Dermal cylindroma

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Dermal cylindroma
Micrograph of a dermal cylindroma. H&E stain.

In dermatologic pathology, a dermal cylindroma, also dermal eccrine cylindroma or cutaneous cylindroma[1]: 666 ) and (less specifically) cylindroma, is a benign adnexal tumor[2] that occurs on the scalp and forehead.

Multiple cylindromas may grow together in a "hat-like" configuration, sometimes referred to as a turban tumor.[3] Cylindromas are uncommon dysplasias of skin appendages.[4]

Dermal cylindroma of the scalp.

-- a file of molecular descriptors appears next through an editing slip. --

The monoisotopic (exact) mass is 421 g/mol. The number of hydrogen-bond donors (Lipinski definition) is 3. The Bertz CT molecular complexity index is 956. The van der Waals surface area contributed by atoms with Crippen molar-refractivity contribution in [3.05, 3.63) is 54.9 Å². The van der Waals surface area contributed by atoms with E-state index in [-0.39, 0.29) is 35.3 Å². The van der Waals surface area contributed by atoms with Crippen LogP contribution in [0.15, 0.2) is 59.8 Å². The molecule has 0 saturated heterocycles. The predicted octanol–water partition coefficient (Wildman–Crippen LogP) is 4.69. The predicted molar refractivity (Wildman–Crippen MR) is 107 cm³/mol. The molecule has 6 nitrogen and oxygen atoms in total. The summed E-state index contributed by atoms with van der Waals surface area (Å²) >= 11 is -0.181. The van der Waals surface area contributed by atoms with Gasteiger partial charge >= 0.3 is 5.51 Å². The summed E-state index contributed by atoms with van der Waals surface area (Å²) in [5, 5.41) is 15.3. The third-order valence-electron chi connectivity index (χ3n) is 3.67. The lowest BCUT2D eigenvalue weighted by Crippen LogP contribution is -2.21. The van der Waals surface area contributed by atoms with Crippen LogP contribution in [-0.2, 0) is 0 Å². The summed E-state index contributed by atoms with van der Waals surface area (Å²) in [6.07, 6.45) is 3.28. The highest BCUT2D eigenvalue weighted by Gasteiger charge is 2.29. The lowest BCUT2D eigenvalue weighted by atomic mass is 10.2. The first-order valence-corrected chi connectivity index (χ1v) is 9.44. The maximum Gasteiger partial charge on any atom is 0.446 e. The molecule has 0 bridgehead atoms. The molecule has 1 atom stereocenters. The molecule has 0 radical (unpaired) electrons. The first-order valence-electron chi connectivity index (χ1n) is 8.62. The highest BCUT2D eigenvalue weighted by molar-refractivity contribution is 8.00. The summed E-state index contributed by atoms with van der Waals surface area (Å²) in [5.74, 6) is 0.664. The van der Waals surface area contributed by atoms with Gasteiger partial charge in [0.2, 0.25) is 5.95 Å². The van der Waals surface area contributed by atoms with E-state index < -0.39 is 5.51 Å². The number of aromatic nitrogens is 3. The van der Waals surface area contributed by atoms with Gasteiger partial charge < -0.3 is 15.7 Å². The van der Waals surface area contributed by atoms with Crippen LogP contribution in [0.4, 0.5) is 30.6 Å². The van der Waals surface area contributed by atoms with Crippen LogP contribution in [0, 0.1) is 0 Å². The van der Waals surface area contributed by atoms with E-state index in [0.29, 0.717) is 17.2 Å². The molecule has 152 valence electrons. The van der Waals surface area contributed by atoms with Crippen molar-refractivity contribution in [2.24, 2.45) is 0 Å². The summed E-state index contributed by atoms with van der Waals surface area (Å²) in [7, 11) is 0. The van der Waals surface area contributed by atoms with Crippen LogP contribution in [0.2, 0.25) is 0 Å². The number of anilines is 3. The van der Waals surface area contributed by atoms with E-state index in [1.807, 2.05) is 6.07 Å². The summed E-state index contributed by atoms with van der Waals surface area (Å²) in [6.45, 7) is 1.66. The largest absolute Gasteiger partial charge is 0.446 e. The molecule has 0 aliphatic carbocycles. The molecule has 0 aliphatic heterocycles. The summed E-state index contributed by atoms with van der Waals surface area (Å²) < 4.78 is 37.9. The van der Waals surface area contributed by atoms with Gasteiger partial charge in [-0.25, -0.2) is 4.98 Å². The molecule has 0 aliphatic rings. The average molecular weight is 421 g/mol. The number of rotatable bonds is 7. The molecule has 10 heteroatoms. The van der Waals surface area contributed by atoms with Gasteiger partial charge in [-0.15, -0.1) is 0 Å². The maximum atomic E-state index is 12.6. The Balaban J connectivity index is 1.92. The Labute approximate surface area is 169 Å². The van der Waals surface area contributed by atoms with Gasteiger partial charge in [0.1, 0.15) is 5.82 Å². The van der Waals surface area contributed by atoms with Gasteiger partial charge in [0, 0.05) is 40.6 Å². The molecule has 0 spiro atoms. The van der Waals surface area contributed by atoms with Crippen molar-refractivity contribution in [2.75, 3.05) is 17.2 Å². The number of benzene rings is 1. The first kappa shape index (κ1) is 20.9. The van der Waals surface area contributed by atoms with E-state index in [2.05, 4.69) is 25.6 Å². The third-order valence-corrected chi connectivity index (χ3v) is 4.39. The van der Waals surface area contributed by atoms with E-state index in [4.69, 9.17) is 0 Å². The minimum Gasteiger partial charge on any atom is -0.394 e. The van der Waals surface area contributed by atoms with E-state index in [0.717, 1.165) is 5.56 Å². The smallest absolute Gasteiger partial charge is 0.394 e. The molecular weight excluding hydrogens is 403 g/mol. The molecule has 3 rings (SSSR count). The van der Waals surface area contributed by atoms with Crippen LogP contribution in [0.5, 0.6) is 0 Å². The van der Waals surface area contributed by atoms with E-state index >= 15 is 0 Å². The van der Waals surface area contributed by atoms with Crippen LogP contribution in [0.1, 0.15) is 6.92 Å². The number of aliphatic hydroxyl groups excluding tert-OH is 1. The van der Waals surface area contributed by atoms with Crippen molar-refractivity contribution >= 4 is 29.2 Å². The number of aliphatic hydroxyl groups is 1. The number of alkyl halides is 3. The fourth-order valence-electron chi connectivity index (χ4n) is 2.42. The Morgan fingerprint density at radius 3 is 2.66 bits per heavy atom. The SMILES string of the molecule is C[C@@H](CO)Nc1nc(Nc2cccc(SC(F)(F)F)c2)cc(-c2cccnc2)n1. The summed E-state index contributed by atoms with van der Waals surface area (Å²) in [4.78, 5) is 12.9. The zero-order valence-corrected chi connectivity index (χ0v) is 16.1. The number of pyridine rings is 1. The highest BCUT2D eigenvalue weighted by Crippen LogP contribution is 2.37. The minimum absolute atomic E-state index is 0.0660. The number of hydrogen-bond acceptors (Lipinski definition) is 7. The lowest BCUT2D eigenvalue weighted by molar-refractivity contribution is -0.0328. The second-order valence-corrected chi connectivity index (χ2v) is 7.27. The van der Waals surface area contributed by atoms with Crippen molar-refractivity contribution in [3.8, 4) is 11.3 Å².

Dermal cylindromas are:

  • Dermal lesions consisting of nests of cells that are surrounded by hyaline (i.e., glassy, eosinophilic, acellular) material and have:
    • Hyperchromatic nuclei that may palisade (columnar nuclei arranged around the periphery of the cell nests with their short axis tangential to the nest periphery), and
    • Cells with lighter staining ovoid nuclei at their centre.

They lack of a significant number of lymphocytes; this differentiates them from spiradenomas.

See also


  1. James, William D.; Berger, Timothy G.; et al. (2006). Andrews' Diseases of the Skin: clinical Dermatology. Saunders Elsevier. ISBN 0-7216-2921-0.
  2. "Cylindroma" at Dorland's Medical Dictionary
  3. "Cylindroma: Background, Pathophysiology, Epidemiology". 14 July 2021. Archived from the original on 8 October 2017. Retrieved 21 July 2022. {{cite journal}}: Cite journal requires |journal= (help)
  4. Cylindroma at eMedicine

External links

External resources